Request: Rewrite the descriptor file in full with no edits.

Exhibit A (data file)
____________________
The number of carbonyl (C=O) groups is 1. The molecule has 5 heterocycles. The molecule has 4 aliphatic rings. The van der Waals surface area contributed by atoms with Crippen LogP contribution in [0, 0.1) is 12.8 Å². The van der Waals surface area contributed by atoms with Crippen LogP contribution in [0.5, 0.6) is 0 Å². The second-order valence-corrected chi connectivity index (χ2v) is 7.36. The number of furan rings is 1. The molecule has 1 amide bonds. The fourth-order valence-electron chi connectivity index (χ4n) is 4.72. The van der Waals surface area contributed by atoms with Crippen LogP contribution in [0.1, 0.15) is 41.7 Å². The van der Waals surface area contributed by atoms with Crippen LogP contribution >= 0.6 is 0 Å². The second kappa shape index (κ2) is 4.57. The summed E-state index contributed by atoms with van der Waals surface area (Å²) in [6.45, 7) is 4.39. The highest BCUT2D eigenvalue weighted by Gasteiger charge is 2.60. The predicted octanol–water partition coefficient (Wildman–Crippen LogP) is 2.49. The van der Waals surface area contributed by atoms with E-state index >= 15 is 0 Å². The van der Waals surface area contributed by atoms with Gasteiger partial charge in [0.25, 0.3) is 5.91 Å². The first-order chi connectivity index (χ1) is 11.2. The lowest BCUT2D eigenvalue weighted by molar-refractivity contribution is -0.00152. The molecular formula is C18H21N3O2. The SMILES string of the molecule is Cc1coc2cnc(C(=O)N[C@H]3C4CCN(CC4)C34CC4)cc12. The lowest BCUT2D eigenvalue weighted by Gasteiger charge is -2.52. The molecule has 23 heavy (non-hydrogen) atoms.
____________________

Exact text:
The number of carbonyl (C=O) groups is 1. The molecule has 5 heterocycles. The molecule has 4 aliphatic rings. The van der Waals surface area contributed by atoms with Crippen LogP contribution in [0, 0.1) is 12.8 Å². The van der Waals surface area contributed by atoms with Crippen LogP contribution in [0.5, 0.6) is 0 Å². The second-order valence-corrected chi connectivity index (χ2v) is 7.36. The number of furan rings is 1. The molecule has 1 amide bonds. The fourth-order valence-electron chi connectivity index (χ4n) is 4.72. The van der Waals surface area contributed by atoms with Crippen LogP contribution in [0.1, 0.15) is 41.7 Å². The van der Waals surface area contributed by atoms with Crippen LogP contribution >= 0.6 is 0 Å². The second kappa shape index (κ2) is 4.57. The summed E-state index contributed by atoms with van der Waals surface area (Å²) in [6.45, 7) is 4.39. The highest BCUT2D eigenvalue weighted by Gasteiger charge is 2.60. The predicted octanol–water partition coefficient (Wildman–Crippen LogP) is 2.49. The van der Waals surface area contributed by atoms with E-state index >= 15 is 0 Å². The van der Waals surface area contributed by atoms with Gasteiger partial charge in [0.25, 0.3) is 5.91 Å². The first-order chi connectivity index (χ1) is 11.2. The lowest BCUT2D eigenvalue weighted by molar-refractivity contribution is -0.00152. The molecular formula is C18H21N3O2. The SMILES string of the molecule is Cc1coc2cnc(C(=O)N[C@H]3C4CCN(CC4)C34CC4)cc12. The lowest BCUT2D eigenvalue weighted by Gasteiger charge is -2.52. The molecule has 23 heavy (non-hydrogen) atoms.